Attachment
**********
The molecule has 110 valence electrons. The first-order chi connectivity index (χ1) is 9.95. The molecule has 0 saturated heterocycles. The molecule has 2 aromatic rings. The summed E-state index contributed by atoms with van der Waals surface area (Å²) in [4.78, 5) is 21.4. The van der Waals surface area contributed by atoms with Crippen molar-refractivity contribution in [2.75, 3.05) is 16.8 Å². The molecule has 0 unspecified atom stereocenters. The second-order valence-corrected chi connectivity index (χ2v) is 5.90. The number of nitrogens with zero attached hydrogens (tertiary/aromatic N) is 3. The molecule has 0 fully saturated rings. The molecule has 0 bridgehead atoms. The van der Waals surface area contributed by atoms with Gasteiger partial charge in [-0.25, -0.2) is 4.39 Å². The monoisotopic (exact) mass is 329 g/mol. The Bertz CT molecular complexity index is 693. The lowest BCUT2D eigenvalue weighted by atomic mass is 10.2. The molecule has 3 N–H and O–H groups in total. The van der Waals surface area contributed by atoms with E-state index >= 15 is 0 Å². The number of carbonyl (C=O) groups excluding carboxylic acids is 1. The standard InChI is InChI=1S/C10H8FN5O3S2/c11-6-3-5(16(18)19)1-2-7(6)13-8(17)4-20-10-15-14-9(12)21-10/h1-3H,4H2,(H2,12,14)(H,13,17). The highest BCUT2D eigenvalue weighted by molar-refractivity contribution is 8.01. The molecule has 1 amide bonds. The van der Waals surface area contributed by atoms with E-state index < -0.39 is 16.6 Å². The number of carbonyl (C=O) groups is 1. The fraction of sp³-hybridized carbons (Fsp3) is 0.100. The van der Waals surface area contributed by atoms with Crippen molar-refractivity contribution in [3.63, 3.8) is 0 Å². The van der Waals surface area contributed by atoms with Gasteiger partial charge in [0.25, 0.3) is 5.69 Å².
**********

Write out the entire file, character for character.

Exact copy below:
The molecule has 110 valence electrons. The first-order chi connectivity index (χ1) is 9.95. The molecule has 0 saturated heterocycles. The molecule has 2 aromatic rings. The summed E-state index contributed by atoms with van der Waals surface area (Å²) in [4.78, 5) is 21.4. The van der Waals surface area contributed by atoms with Crippen molar-refractivity contribution in [2.75, 3.05) is 16.8 Å². The molecule has 0 unspecified atom stereocenters. The second-order valence-corrected chi connectivity index (χ2v) is 5.90. The number of nitrogens with zero attached hydrogens (tertiary/aromatic N) is 3. The molecule has 0 fully saturated rings. The molecule has 0 bridgehead atoms. The van der Waals surface area contributed by atoms with Gasteiger partial charge in [-0.25, -0.2) is 4.39 Å². The monoisotopic (exact) mass is 329 g/mol. The Bertz CT molecular complexity index is 693. The lowest BCUT2D eigenvalue weighted by atomic mass is 10.2. The molecule has 3 N–H and O–H groups in total. The van der Waals surface area contributed by atoms with E-state index >= 15 is 0 Å². The number of carbonyl (C=O) groups excluding carboxylic acids is 1. The standard InChI is InChI=1S/C10H8FN5O3S2/c11-6-3-5(16(18)19)1-2-7(6)13-8(17)4-20-10-15-14-9(12)21-10/h1-3H,4H2,(H2,12,14)(H,13,17). The highest BCUT2D eigenvalue weighted by molar-refractivity contribution is 8.01. The molecule has 1 amide bonds. The van der Waals surface area contributed by atoms with E-state index < -0.39 is 16.6 Å². The number of carbonyl (C=O) groups is 1. The fraction of sp³-hybridized carbons (Fsp3) is 0.100. The van der Waals surface area contributed by atoms with Crippen molar-refractivity contribution in [3.63, 3.8) is 0 Å². The van der Waals surface area contributed by atoms with Gasteiger partial charge in [0.25, 0.3) is 5.69 Å².